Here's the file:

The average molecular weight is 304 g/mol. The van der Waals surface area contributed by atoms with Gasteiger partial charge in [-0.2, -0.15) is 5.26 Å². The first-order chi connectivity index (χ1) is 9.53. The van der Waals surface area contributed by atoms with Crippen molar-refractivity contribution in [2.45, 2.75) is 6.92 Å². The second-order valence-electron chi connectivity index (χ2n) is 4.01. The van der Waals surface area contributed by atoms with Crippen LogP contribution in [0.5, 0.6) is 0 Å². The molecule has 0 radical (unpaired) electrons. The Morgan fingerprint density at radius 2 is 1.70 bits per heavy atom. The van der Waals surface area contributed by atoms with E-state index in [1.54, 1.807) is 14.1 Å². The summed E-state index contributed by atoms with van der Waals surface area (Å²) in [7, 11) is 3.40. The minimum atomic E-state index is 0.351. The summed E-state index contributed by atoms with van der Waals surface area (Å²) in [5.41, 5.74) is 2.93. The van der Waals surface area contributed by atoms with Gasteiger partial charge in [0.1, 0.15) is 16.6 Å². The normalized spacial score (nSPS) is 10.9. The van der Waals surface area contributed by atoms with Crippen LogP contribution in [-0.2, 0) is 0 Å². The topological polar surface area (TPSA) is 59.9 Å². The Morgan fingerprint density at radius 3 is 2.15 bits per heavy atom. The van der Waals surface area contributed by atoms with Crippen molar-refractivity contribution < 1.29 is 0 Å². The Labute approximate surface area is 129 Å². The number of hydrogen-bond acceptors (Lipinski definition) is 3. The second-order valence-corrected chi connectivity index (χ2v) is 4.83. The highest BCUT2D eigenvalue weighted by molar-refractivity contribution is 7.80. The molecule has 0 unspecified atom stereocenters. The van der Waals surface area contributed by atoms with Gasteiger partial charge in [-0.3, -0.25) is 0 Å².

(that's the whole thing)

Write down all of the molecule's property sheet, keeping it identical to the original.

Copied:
The average molecular weight is 304 g/mol. The van der Waals surface area contributed by atoms with Gasteiger partial charge in [-0.2, -0.15) is 5.26 Å². The first-order chi connectivity index (χ1) is 9.53. The van der Waals surface area contributed by atoms with Crippen molar-refractivity contribution in [2.45, 2.75) is 6.92 Å². The second-order valence-electron chi connectivity index (χ2n) is 4.01. The van der Waals surface area contributed by atoms with Crippen LogP contribution in [0.5, 0.6) is 0 Å². The molecule has 0 radical (unpaired) electrons. The Morgan fingerprint density at radius 2 is 1.70 bits per heavy atom. The van der Waals surface area contributed by atoms with E-state index in [1.54, 1.807) is 14.1 Å². The summed E-state index contributed by atoms with van der Waals surface area (Å²) in [7, 11) is 3.40. The minimum atomic E-state index is 0.351. The summed E-state index contributed by atoms with van der Waals surface area (Å²) in [5.41, 5.74) is 2.93. The van der Waals surface area contributed by atoms with Gasteiger partial charge in [0.1, 0.15) is 16.6 Å². The normalized spacial score (nSPS) is 10.9. The van der Waals surface area contributed by atoms with Crippen LogP contribution in [-0.2, 0) is 0 Å². The topological polar surface area (TPSA) is 59.9 Å². The Morgan fingerprint density at radius 3 is 2.15 bits per heavy atom. The van der Waals surface area contributed by atoms with Crippen molar-refractivity contribution < 1.29 is 0 Å². The Labute approximate surface area is 129 Å². The number of hydrogen-bond acceptors (Lipinski definition) is 3. The second-order valence-corrected chi connectivity index (χ2v) is 4.83. The highest BCUT2D eigenvalue weighted by molar-refractivity contribution is 7.80. The molecule has 0 unspecified atom stereocenters. The van der Waals surface area contributed by atoms with Gasteiger partial charge in [-0.3, -0.25) is 0 Å².